Take time to deliberate, but when the time for action has arrived, stop thinking and go in.
- Napoleon

Thursday, May 15, 2008

Grammar on the Brain

Lately, I've had grammar on the brain. I've been helping my niece with her college papers, and doing school with my daughter, and of course, writing. Then this morning, BookEnds had a post (Change of Punctuation) on their blog where they answered a writer's question about grammar. To top it off, over at Query Shark, Ms. Reid critted a query where the writer didn't seem to have a grasp on the basics of grammar.

So, this morning, I'd like to talk about grammar.

Now, before I start, let me say I'm not the god of grammar*. I do my best, but sometimes I fail. Sometimes I put a comma in the wrong place, or leave one off entirely, but I like to think that, for the most part, I'm getting everything where it ought to be. (And sometimes I get typing so fast, my fingers put things where they don't belong. Stupid digits.)


Grammar... Like every other part of the English language, it has rules, and those rules are there because without them, we wouldn't be able to communicate with each other. It's the same reason we all spell words the same. (Although in the past, they didn't - but that's another story.) I think our profession should place more importance on the use of proper grammar than any other. After all, we're writers. The point of our occupation is to communicate our ideas, and we need grammar to do that. Therefore, it follows that we should do our damnest to learn the rules and follow them. (Or at least know when it's okay NOT to follow them.)

With regard to proper grammar, my own skills were seriously lacking after I left school. (Elementary didn't get it done. High school assumed elementary already taught it to me. College assumed I knew it all already. You get the picture.) One thing that helped me was homeschooling my daughter. I had to know the basics so I could teach her. (Or rather re-teach her, since public school had her for the first 7 grades... but that's a rant for my homeschooling blog.) Something that helped us both in that capacity was O.W.L. - Purdue's Online Writing Lab. Need to know how to use commas? It's there. Need to understand why a semicolon and a colon are not used in the same places? They've got it. And all of their materials are simple enough to understand that I had my daughter reading them when she was twelve.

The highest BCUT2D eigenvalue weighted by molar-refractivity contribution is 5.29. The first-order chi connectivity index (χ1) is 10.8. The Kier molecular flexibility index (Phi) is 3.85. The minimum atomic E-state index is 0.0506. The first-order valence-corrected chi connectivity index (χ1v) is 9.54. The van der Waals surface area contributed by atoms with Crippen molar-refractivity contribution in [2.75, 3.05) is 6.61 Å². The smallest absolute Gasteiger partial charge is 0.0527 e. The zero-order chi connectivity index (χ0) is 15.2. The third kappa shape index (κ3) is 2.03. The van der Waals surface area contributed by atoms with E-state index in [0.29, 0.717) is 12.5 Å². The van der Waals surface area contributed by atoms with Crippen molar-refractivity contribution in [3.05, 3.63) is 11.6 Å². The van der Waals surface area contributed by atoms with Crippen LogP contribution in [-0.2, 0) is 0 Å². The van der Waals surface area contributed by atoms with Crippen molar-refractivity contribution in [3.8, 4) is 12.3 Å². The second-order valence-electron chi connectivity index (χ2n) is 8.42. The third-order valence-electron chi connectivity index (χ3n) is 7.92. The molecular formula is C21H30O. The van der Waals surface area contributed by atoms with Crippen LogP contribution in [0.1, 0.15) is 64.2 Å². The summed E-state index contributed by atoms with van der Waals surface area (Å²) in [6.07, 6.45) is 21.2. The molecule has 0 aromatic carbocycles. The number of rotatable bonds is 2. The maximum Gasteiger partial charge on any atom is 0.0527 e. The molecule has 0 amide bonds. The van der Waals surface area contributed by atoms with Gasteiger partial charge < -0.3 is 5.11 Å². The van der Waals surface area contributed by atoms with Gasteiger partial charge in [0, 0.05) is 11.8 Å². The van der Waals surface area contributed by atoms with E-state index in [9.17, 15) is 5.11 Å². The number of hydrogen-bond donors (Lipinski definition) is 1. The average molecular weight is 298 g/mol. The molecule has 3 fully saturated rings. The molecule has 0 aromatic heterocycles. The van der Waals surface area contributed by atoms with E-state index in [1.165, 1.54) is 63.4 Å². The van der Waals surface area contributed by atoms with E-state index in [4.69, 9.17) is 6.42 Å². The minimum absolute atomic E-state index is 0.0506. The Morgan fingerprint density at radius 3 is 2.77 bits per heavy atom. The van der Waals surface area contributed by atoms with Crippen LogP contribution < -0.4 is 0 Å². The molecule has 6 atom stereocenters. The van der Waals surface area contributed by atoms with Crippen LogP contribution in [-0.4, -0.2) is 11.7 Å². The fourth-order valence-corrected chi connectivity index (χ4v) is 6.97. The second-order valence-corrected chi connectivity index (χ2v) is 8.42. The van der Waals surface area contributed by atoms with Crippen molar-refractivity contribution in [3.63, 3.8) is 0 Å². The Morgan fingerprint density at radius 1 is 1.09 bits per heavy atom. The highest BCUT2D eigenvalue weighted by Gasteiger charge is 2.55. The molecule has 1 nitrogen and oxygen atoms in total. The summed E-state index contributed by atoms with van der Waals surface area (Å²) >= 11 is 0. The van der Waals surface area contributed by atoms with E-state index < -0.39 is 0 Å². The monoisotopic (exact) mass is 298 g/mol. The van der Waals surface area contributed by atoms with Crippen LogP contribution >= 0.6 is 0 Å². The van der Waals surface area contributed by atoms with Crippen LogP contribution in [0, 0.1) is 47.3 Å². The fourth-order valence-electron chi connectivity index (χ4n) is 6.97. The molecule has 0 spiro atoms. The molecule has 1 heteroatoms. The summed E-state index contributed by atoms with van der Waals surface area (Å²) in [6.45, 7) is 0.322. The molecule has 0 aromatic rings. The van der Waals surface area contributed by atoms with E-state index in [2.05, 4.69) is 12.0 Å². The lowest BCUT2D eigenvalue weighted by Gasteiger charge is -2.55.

As I've told my niece many times--so many, I think she's getting sick of hearing it--get thee over there and learn. (If you need it, that is. She does. You might. I don't know. Hell, I could probably use a refresher myself.) Print the pages off if you need to. After all, we're talking about your work here. If it's important to you, it's worth the time and the paper.

Once you have the rules down, of course, you can play with them a little. Use a sentence fragment, if the story calls for it. End a sentence with a preposition. Begin a sentence with a conjunction. Mix it up. But only after you know what the rules are, and can break them without sounding like an illiterate. (Unless you're writing a scene from the POV of an illiterate, and even then watch that you don't confuse your reader.)

*I'm not the god of grammar, but I have been called a 'spelling nazi'.

(Note: If you feel the need to correct any mistakes in this post, knock yourself out. I make mistakes, especially on this blog where it doesn't count as much. But remember, any time you take pointing out my mistakes takes away from time you could be writing, or learning about writing, or querying... and really, don't you have better things to do?)

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